At this time try the following things:
- Change your scenery
- Go for a walk
- Call your sponsor
- Attend an online 12-step meeting
- Try a new sober app
- Don’t give your cravings space to increase
- Tell yourself to wait for 30 minutes
The waiting technique is particularly useful as you learn that cravings are temporary and don’t last for long. But, while you are experiencing a craving it’s particularly challenging as your addicted brain tries to trick you.
It’s important to share with someone that you’re thinking about using. You could ring your sponsor, a trusted friend, or tell someone anonymously in an online group.
Attending an online meeting will put you in touch with people who go through the same struggles as you. These meetings are invaluable as you can be inspired by stories of people who are managing sobriety in much worse circumstances than you.
Remember, if you talk about your cravings they are easier to handle.
When you start to think about using or drinking, challenge your thinking. Think your relapse through. Distract yourself, and talk about your feelings.
Take your recovery one day at a time.
Recovery aims to prevent negative thoughts from gaining momentum. This requires dedication, patience, and perseverance, particularly if a person struggles with mood disorders such as bipolar or generalized anxiety disorders.
A high quality cognitive behavioral therapy program can help a person learn to navigate their emotions during times of stress and upheaval. This type of therapy can also be accessed through technology, it’s not always necessary to be with someone in person to get the right support.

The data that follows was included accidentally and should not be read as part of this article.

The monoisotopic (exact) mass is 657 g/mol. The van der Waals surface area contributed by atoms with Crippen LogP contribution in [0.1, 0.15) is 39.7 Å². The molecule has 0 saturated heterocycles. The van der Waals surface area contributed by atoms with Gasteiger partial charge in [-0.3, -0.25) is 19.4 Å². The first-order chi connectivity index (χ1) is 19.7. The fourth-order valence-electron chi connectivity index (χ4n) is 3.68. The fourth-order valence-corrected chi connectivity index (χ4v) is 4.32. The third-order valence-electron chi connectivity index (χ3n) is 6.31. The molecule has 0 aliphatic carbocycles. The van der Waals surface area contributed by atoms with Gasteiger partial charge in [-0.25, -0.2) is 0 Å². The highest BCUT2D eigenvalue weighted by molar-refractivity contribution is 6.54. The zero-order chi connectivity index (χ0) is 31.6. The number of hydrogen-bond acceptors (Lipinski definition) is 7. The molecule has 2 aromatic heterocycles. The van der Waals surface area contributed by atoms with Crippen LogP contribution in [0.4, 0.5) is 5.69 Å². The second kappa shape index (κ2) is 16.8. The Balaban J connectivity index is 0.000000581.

If you don’t practice self-care, talk about your feelings and desire to relapse, your thoughts will get stronger and louder until eventually your addiction is screaming inside your head.
When you don’t understand relapse, you think prevention means saying no just before you pick up a drink or drug. But, that’s focusing on the difficult stage, the final stage. That’s why you relapse.
Instead focus on the earlier stages. Practice self-care and share your feelings with others that understand. There are many online meetings and sober
apps available now so there should be no reason why you can’t access the appropriate support when you need it.
As relapse begins weeks or months before the actual event of drinking or taking drugs, it gives you plenty of time to take action if you’ve managed to identify any early emotional signs of relapse.
If you don’t understand relapse you’d be forgiven for believing that it’s a sudden event. One minute you’re feeling fine and strong in your recovery, the next minute you’re using or drinking again. This can be disheartening and bewildering as you don’t understand how you got there.
Relapse is like a shopping cart rolling down a hill. It builds momentum.